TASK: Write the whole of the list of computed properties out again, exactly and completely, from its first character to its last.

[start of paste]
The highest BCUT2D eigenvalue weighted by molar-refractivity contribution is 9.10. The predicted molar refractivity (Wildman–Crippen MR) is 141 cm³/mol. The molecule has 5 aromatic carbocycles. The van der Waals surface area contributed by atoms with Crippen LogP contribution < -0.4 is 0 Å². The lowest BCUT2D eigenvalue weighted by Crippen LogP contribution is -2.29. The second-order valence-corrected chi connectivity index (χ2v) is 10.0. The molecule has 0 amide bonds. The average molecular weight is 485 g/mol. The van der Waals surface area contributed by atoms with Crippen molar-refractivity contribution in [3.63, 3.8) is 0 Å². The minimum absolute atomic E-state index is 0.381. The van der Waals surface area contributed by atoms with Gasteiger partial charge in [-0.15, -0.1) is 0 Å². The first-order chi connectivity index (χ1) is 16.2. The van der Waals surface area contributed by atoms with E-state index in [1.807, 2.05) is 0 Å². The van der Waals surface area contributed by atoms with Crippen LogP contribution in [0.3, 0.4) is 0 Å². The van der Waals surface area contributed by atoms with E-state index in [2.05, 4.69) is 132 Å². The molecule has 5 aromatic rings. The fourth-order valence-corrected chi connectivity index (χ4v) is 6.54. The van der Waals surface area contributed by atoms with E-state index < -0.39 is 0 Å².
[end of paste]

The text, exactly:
The highest BCUT2D eigenvalue weighted by molar-refractivity contribution is 9.10. The predicted molar refractivity (Wildman–Crippen MR) is 141 cm³/mol. The molecule has 5 aromatic carbocycles. The van der Waals surface area contributed by atoms with Crippen LogP contribution < -0.4 is 0 Å². The lowest BCUT2D eigenvalue weighted by Crippen LogP contribution is -2.29. The second-order valence-corrected chi connectivity index (χ2v) is 10.0. The molecule has 0 amide bonds. The average molecular weight is 485 g/mol. The van der Waals surface area contributed by atoms with Crippen molar-refractivity contribution in [3.63, 3.8) is 0 Å². The minimum absolute atomic E-state index is 0.381. The van der Waals surface area contributed by atoms with Gasteiger partial charge in [-0.15, -0.1) is 0 Å². The first-order chi connectivity index (χ1) is 16.2. The van der Waals surface area contributed by atoms with E-state index in [1.807, 2.05) is 0 Å². The van der Waals surface area contributed by atoms with Crippen LogP contribution in [0.3, 0.4) is 0 Å². The van der Waals surface area contributed by atoms with E-state index in [2.05, 4.69) is 132 Å². The molecule has 5 aromatic rings. The fourth-order valence-corrected chi connectivity index (χ4v) is 6.54. The van der Waals surface area contributed by atoms with E-state index < -0.39 is 0 Å².